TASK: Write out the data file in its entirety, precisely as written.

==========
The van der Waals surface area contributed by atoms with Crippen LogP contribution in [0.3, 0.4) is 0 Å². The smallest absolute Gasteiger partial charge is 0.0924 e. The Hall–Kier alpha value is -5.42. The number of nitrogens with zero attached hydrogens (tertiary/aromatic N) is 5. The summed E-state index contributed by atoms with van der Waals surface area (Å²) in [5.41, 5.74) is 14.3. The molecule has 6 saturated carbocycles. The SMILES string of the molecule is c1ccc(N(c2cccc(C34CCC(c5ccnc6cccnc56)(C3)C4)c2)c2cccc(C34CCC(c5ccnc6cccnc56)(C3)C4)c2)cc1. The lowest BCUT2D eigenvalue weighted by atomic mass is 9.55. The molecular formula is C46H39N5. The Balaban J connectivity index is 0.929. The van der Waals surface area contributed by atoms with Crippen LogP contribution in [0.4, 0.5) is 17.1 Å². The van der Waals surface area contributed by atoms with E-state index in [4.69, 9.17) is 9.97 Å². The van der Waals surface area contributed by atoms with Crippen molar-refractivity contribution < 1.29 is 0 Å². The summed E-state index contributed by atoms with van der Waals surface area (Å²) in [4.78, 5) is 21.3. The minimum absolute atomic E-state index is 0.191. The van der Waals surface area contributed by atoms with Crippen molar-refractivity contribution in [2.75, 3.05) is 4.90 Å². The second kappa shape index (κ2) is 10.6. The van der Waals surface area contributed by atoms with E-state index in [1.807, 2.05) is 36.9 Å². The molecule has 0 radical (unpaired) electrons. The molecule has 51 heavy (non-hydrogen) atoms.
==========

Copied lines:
The van der Waals surface area contributed by atoms with Crippen LogP contribution in [0.3, 0.4) is 0 Å². The smallest absolute Gasteiger partial charge is 0.0924 e. The Hall–Kier alpha value is -5.42. The number of nitrogens with zero attached hydrogens (tertiary/aromatic N) is 5. The summed E-state index contributed by atoms with van der Waals surface area (Å²) in [5.41, 5.74) is 14.3. The molecule has 6 saturated carbocycles. The SMILES string of the molecule is c1ccc(N(c2cccc(C34CCC(c5ccnc6cccnc56)(C3)C4)c2)c2cccc(C34CCC(c5ccnc6cccnc56)(C3)C4)c2)cc1. The lowest BCUT2D eigenvalue weighted by atomic mass is 9.55. The molecular formula is C46H39N5. The Balaban J connectivity index is 0.929. The van der Waals surface area contributed by atoms with Crippen LogP contribution in [0.4, 0.5) is 17.1 Å². The van der Waals surface area contributed by atoms with E-state index in [4.69, 9.17) is 9.97 Å². The van der Waals surface area contributed by atoms with Crippen molar-refractivity contribution < 1.29 is 0 Å². The summed E-state index contributed by atoms with van der Waals surface area (Å²) in [4.78, 5) is 21.3. The minimum absolute atomic E-state index is 0.191. The van der Waals surface area contributed by atoms with Crippen molar-refractivity contribution in [2.75, 3.05) is 4.90 Å². The second kappa shape index (κ2) is 10.6. The van der Waals surface area contributed by atoms with E-state index in [1.807, 2.05) is 36.9 Å². The molecule has 0 radical (unpaired) electrons. The molecule has 51 heavy (non-hydrogen) atoms.